The Historic Value of Palladium as an Investment
You might have heard about gold and silver as crucial precious metal investments to attain increased profits in the future. While gold is considered the king of all precious metals, there’s a member in this family that outweighs its market value called palladium. It’s a rare precious metal found in only four regions worldwide. Its increasing value with less supply and demand ratio is why it’s one of the hottest investment options in the world.
Palladium – what is it?
Palladium is a member of the platinum group metals (PGM), which is white in appearance with a shade of silver. Palladium is identical to platinum in several ways, but it differs in that it is the smoothest, least porous, and has the lowest range for melting out of all the other members of PGM
Palladium – Where can it be Found?
Palladium lives up to its name of being a precious metal. It’s extracted in very low quality due to strenuous extracting procedures. There are about 6.4 million ounces of palladium in the world, with just two countries producing more than 80% of the total deposit.
The countries responsible for the supply of palladium are:
- Russia with 91 metric tons in 2020
- South Africa with 70 metric tons in 2020
- Canada and the United States with 20 and 14 metric tons of available palladium, respectively.
Palladium – a Brief History
Palladium, unlike gold and silver, is a relatively new precious metal. However, the metal has a rich history from its discovery towards becoming an investment tool and one of the crucial elements for the automobile industrial sector.
The year 1802 was when this silver-like metal was discovered by a scientist William Hyde Wollaston, working on refining platinum in a chemistry lab. He found the breakthrough while degrading platinum in Agua Regia (a solution of hydrochloric acids with nitric acid).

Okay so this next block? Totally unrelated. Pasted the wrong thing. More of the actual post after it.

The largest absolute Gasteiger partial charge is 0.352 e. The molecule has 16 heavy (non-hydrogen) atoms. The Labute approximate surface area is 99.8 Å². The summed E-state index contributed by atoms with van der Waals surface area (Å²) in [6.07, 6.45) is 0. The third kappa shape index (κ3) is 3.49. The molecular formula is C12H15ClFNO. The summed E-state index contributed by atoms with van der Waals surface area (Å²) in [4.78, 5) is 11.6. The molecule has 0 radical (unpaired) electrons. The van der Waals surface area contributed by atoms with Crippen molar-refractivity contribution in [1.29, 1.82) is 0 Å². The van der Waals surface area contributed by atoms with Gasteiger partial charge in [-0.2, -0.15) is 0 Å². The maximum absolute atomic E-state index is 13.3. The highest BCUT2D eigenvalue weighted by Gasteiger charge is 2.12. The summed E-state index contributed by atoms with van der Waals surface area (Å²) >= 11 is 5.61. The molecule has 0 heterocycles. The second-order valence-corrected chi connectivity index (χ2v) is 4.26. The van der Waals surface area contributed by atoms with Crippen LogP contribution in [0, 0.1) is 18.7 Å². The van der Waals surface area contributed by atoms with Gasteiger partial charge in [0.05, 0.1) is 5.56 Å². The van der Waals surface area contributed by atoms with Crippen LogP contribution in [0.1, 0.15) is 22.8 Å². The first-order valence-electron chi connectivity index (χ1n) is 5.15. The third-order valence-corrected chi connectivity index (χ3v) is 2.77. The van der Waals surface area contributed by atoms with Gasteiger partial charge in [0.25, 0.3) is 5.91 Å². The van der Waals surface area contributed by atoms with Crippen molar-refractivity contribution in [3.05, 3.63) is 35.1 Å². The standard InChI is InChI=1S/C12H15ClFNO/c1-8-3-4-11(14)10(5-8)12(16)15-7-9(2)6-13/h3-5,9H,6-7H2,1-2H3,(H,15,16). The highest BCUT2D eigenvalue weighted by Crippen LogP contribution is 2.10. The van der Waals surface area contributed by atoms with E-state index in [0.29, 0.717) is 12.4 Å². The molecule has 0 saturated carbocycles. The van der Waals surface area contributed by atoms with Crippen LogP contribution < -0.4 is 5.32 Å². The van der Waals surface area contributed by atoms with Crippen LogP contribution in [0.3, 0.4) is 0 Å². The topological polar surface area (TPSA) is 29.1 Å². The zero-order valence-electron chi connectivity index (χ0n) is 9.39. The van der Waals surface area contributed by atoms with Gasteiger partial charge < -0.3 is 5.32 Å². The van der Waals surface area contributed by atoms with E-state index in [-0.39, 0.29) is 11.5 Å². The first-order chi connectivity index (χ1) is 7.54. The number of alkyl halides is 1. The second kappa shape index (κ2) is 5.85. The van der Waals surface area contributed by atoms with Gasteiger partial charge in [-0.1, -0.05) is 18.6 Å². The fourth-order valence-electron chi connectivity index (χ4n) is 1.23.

On examination of the results, he discovered distinct properties for this precious metal. He chose to call the element “palladium” based on a recently discovered planet. Wollaston decided to sell it in the market as an advanced silver but was interrupted when his follow scientist declared this metal as just a reactionary platinum metal on examination of his own.
This is how Wollaston became the lone discoverer of this valuable metal now commonly used in the auto industry and as a precious metal investment tool.
Industrial Use of Palladium
Palladium was initially utilized in the dental and medical industry, but its use was ceased due to its adverse effect on human health. However, it regained its value after being introduced to the automotive industry in the early 1990s.
Today it’s one of the most crucial elements for eco-friendly vehicle manufacturing, particularly catalytic converters. It also has a high demand in the electronic industry while also being used in dental equipment to prevent corrosion.
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